State Sen. Kenneth Corn is calling for “immediate action the first week of the legislative session” on his proposal to restore nearly $4.7 million in budget cuts made late last year to senior citizen nutrition meal programs around the state.
Corn wrote Senate Bill 2065 in order to swiftly return the funding once the Legislature convenes February 1. His measure would take money needed to restore the cuts from the state’s Rainy Day Fund. Legislators have about $660 million in the emergency fund which they can use to pay for critical services and programs, such as the meal program.
In addition, Corn also has introduced SB 1808 which will guarantee a minimum of $7.4 million in meal program funding through most of 2011.
State Department of Human Services officials cut $7.4 million – about 30 percent of the program budget – from meal program funding in November after the state developed a more than $1 billion revenue shortfall. The drop is a result of America’s crumbling economy.
Corn’s bill would restore $4.66 million to ensure the program runs at full capacity for the remainder of the fiscal year which ends June 30.
To date, thousands of senior citizens who depend upon the meals for a majority of their daily food intake have lost access to hundreds of thousands of meals. At least 51 nutrition centers have closed because of the funding cuts and an estimated 161 have drastically reduced services. A total of nearly 800,000 fewer meals will be served from November of last year through June 2010 – unless the budget cut is restored.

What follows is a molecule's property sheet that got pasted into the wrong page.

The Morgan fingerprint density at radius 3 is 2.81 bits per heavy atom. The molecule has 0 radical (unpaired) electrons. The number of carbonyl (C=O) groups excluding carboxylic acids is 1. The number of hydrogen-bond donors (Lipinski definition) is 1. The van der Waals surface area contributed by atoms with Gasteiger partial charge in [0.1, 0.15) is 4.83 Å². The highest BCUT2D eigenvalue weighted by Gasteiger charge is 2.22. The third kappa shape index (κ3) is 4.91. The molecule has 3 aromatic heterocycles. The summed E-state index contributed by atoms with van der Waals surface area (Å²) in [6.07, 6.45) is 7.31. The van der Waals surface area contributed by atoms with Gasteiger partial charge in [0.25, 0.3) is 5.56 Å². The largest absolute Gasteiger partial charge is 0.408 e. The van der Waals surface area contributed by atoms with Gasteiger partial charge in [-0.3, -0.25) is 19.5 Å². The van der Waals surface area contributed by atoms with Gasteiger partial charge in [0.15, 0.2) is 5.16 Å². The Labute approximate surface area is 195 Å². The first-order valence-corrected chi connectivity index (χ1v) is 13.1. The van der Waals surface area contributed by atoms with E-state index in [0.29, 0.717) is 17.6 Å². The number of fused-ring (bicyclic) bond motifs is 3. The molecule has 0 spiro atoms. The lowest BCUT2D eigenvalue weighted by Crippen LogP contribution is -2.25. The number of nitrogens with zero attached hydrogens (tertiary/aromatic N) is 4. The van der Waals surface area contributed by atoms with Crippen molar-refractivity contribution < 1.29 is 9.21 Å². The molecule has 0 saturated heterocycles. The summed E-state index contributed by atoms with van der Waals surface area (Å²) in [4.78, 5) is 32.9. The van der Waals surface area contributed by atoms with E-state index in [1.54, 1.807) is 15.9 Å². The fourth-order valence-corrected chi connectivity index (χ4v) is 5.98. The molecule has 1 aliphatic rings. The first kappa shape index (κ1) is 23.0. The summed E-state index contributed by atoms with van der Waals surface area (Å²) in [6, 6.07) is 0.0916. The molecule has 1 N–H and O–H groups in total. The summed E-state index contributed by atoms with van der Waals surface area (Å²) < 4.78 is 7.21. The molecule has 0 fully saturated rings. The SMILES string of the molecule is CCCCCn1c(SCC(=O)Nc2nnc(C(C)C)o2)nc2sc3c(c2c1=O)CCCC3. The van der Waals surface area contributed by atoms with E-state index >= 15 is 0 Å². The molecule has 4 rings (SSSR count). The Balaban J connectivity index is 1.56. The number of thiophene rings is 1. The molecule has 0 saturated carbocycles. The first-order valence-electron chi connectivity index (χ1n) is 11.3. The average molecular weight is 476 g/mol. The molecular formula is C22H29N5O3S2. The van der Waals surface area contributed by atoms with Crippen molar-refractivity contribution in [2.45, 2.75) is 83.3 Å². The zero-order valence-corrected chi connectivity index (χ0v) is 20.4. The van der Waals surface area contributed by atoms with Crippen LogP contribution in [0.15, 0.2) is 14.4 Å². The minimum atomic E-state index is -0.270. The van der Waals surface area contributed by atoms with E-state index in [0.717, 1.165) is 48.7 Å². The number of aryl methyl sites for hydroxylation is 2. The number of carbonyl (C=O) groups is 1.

“For more than two months Oklahoma’s elected leadership used excuse after excuse for not calling a special session to address this critical issue,” the Poteau Democrat said. “Now there are no more excuses. Legislative leaders and Gov. Henry have all said they support these programs and our senior citizens. Now we will see if they really do.”
Once the session begins, Corn said his legislation could wind through the legislative process within a week. “The Legislature could get this critical funding back to our senior citizens who need it in less than 15 days – if they just will.”
Corn and Sen. Tom Ivester, D-Elk City, camped out in a tent near the Capitol steps last year to bring attention to the cuts. “No one was talking about this tragedy. No one was doing anything. No one would lead, so Sen. Ivester and I thought someone needed to step up and try to get things done.
“What kind of message did it send to people and the rest of this nation when the first thing we allowed to be cut in tough economic times was meals for senior citizens?” Corn asked.
“What kind of message does it send to everyone right now if we now refuse to act swiftly to restore the cuts? Is that the kind of state people want Oklahoma to be?”
Corn circulated a petition among legislators last year that would have given them the power to call themselves back into session to deal with the meal program cuts before Christmas. Virtually every Democratic state senator and representative signed the petition. However, Republicans banned together and refused to sign the petition, derailing all efforts to solve the problem for more than three months.